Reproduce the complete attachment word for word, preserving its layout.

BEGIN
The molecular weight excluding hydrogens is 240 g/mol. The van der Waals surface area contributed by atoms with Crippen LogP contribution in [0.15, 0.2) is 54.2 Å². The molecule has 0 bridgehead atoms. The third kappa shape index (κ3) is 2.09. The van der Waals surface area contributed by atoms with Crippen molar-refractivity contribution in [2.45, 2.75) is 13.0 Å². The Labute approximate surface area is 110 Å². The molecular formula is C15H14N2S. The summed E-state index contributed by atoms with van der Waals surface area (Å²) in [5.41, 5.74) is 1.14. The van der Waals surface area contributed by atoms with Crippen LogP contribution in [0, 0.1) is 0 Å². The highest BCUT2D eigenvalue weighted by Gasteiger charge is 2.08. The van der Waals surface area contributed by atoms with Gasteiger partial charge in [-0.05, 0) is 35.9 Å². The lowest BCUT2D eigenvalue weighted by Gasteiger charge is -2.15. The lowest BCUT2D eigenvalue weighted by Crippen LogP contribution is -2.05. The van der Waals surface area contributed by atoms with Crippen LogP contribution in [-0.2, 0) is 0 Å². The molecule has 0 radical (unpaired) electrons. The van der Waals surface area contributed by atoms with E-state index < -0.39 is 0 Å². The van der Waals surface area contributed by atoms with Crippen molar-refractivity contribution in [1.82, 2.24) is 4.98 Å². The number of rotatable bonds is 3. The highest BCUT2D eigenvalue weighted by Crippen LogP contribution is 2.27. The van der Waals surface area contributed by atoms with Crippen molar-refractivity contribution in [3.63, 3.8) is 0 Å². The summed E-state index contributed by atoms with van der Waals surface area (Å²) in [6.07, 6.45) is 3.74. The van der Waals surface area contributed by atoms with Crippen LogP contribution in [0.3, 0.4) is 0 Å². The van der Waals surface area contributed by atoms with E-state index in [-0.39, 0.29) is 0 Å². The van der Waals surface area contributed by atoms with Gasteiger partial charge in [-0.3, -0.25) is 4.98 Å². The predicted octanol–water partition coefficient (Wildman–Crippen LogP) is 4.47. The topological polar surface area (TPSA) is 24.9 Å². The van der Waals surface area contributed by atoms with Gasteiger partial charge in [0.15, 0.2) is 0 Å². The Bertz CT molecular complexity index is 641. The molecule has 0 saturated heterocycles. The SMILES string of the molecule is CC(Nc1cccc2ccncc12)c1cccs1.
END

The molecular weight excluding hydrogens is 240 g/mol. The van der Waals surface area contributed by atoms with Crippen LogP contribution in [0.15, 0.2) is 54.2 Å². The molecule has 0 bridgehead atoms. The third kappa shape index (κ3) is 2.09. The van der Waals surface area contributed by atoms with Crippen molar-refractivity contribution in [2.45, 2.75) is 13.0 Å². The Labute approximate surface area is 110 Å². The molecular formula is C15H14N2S. The summed E-state index contributed by atoms with van der Waals surface area (Å²) in [5.41, 5.74) is 1.14. The van der Waals surface area contributed by atoms with Crippen LogP contribution in [0, 0.1) is 0 Å². The highest BCUT2D eigenvalue weighted by Gasteiger charge is 2.08. The van der Waals surface area contributed by atoms with Gasteiger partial charge in [-0.05, 0) is 35.9 Å². The lowest BCUT2D eigenvalue weighted by Gasteiger charge is -2.15. The lowest BCUT2D eigenvalue weighted by Crippen LogP contribution is -2.05. The van der Waals surface area contributed by atoms with Crippen LogP contribution in [-0.2, 0) is 0 Å². The molecule has 0 radical (unpaired) electrons. The van der Waals surface area contributed by atoms with E-state index < -0.39 is 0 Å². The van der Waals surface area contributed by atoms with Crippen molar-refractivity contribution in [1.82, 2.24) is 4.98 Å². The number of rotatable bonds is 3. The highest BCUT2D eigenvalue weighted by Crippen LogP contribution is 2.27. The van der Waals surface area contributed by atoms with Crippen molar-refractivity contribution in [3.63, 3.8) is 0 Å². The summed E-state index contributed by atoms with van der Waals surface area (Å²) in [6.07, 6.45) is 3.74. The van der Waals surface area contributed by atoms with Crippen LogP contribution in [0.3, 0.4) is 0 Å². The van der Waals surface area contributed by atoms with E-state index in [-0.39, 0.29) is 0 Å². The van der Waals surface area contributed by atoms with Gasteiger partial charge in [-0.3, -0.25) is 4.98 Å². The predicted octanol–water partition coefficient (Wildman–Crippen LogP) is 4.47. The topological polar surface area (TPSA) is 24.9 Å². The van der Waals surface area contributed by atoms with Gasteiger partial charge in [0.15, 0.2) is 0 Å². The Bertz CT molecular complexity index is 641. The molecule has 0 saturated heterocycles. The SMILES string of the molecule is CC(Nc1cccc2ccncc12)c1cccs1.